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He wasn’t driving drunk, he didn’t hit anyone, but he might still go to jail

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Superior Court Judge David Udall calls the court to order at 9 a.m., and most of the other lawyers are ready to go. Trial dates are scheduled. Guilty pleas are made.

Everything is moving along nicely, except Matthew Smiley is still missing.

The prosecutor is not happy about it. "Have you seen Smiley this morning?" he quizzes one of the public defenders at, oh, roughly 9:45 a.m.

"Smiley?" asks the public defender.

"He's in your office," the prosecutor says, impatiently.

The public defender turns to one of his colleagues. "Who's Smiley?" he asks.

The other one shrugs: "I have no idea."

By the time Smiley finally shows up, more than an hour late, all other scheduling is long done. Judge Udall has retreated to his chambers, and the prosecutors are steaming.

So Smiley doesn't have time to so much as say "hi" to his client before Judge Udall reappears, eager to finish scheduling matters.

Because Smiley has never really talked to his client, he schedules the next hearing smack in the middle of Ritter-Clark's honeymoon.

This is what passes for justice in Maricopa County. It's hard to sit here, and watch the process grind on, and not want to stand up and shout that something has to give.

Marie Clark says her son came to her with tears in his eyes. He is, after all, about to get married, with a baby on the way.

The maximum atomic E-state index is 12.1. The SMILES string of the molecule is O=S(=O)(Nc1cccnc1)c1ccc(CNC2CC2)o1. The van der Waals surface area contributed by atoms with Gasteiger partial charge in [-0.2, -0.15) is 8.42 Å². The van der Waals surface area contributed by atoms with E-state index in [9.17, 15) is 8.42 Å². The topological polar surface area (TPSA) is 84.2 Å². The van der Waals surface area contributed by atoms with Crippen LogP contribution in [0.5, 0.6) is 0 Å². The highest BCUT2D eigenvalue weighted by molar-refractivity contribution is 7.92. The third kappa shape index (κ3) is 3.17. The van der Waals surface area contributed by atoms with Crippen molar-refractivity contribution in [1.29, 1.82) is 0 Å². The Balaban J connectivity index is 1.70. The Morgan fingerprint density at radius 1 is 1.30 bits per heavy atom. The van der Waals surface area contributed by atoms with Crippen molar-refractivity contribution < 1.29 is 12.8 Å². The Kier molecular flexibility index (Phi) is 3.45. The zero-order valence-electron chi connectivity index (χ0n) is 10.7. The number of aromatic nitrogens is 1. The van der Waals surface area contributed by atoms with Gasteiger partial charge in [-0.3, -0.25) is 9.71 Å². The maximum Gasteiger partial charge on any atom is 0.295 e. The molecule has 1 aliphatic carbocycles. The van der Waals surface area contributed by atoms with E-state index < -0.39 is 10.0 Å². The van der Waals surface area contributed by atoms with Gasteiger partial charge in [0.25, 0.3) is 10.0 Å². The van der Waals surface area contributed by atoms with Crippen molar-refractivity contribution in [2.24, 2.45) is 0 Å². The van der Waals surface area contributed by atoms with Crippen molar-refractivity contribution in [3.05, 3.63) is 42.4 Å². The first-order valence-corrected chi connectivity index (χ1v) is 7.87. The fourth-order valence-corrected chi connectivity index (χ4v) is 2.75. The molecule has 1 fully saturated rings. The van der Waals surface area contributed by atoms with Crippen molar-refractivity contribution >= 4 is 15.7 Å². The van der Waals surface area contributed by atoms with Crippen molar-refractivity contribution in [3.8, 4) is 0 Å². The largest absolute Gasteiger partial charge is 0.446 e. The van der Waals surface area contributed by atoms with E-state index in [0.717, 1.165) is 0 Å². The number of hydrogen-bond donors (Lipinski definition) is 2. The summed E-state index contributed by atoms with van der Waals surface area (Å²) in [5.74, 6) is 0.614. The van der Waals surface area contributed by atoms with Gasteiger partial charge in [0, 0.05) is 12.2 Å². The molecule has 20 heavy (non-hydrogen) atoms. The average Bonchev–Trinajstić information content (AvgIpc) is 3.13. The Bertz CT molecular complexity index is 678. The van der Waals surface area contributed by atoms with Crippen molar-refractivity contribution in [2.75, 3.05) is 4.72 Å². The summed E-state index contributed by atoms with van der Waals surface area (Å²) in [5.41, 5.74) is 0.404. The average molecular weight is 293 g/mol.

"Mom, if I end up in jail, will you take care of my family?" Jacob asked.

What can she say? What can anyone say?

And here's the craziest part.

The "victim," the guy Jacob Ritter-Clark supposedly assaulted, is himself a convicted felon. Jonathan Belarde had been found guilty of theft and aggravated assault — and was released from prison just one month before he climbed into Jonathan Hernandez's car on that fateful night. Police records show that he, like his driver, had been drinking. His injuries were not life-threatening, but they were pretty serious.

After the accident, Belarde violated parole and ended up in prison again. He died there in September 2007, according to state records. (Prison records say he died of natural causes; corrections officials provided no further information.)

This is the "victim" whom prosecutors are supposedly protecting by prosecuting Jacob Ritter-Clark. A dead thug.

What a county.

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Sarah Fenske
Contact: Sarah Fenske